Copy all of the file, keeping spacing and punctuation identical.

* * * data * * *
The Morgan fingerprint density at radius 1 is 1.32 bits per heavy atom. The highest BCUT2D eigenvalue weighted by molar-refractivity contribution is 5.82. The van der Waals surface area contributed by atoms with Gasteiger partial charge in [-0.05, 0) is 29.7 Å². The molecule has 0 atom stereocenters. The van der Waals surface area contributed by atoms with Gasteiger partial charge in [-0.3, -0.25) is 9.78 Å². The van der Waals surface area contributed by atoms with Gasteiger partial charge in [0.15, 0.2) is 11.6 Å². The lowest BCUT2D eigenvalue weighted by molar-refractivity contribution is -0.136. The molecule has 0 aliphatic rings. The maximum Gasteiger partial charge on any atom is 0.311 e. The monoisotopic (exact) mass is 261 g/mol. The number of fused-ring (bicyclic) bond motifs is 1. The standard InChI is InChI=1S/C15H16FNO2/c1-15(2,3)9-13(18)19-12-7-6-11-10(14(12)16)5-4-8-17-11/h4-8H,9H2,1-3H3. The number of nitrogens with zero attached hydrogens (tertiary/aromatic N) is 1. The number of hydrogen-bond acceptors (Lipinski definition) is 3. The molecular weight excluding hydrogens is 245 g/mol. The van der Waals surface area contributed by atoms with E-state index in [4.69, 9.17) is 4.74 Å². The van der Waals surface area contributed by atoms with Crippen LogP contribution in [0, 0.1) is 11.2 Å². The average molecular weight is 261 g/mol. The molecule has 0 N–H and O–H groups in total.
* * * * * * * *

The Morgan fingerprint density at radius 1 is 1.32 bits per heavy atom. The highest BCUT2D eigenvalue weighted by molar-refractivity contribution is 5.82. The van der Waals surface area contributed by atoms with Gasteiger partial charge in [-0.05, 0) is 29.7 Å². The molecule has 0 atom stereocenters. The van der Waals surface area contributed by atoms with Gasteiger partial charge in [-0.3, -0.25) is 9.78 Å². The van der Waals surface area contributed by atoms with Gasteiger partial charge in [0.15, 0.2) is 11.6 Å². The lowest BCUT2D eigenvalue weighted by molar-refractivity contribution is -0.136. The molecule has 0 aliphatic rings. The maximum Gasteiger partial charge on any atom is 0.311 e. The monoisotopic (exact) mass is 261 g/mol. The number of fused-ring (bicyclic) bond motifs is 1. The standard InChI is InChI=1S/C15H16FNO2/c1-15(2,3)9-13(18)19-12-7-6-11-10(14(12)16)5-4-8-17-11/h4-8H,9H2,1-3H3. The number of nitrogens with zero attached hydrogens (tertiary/aromatic N) is 1. The number of hydrogen-bond acceptors (Lipinski definition) is 3. The molecular weight excluding hydrogens is 245 g/mol. The van der Waals surface area contributed by atoms with E-state index in [4.69, 9.17) is 4.74 Å². The van der Waals surface area contributed by atoms with Crippen LogP contribution in [0, 0.1) is 11.2 Å². The average molecular weight is 261 g/mol. The molecule has 0 N–H and O–H groups in total.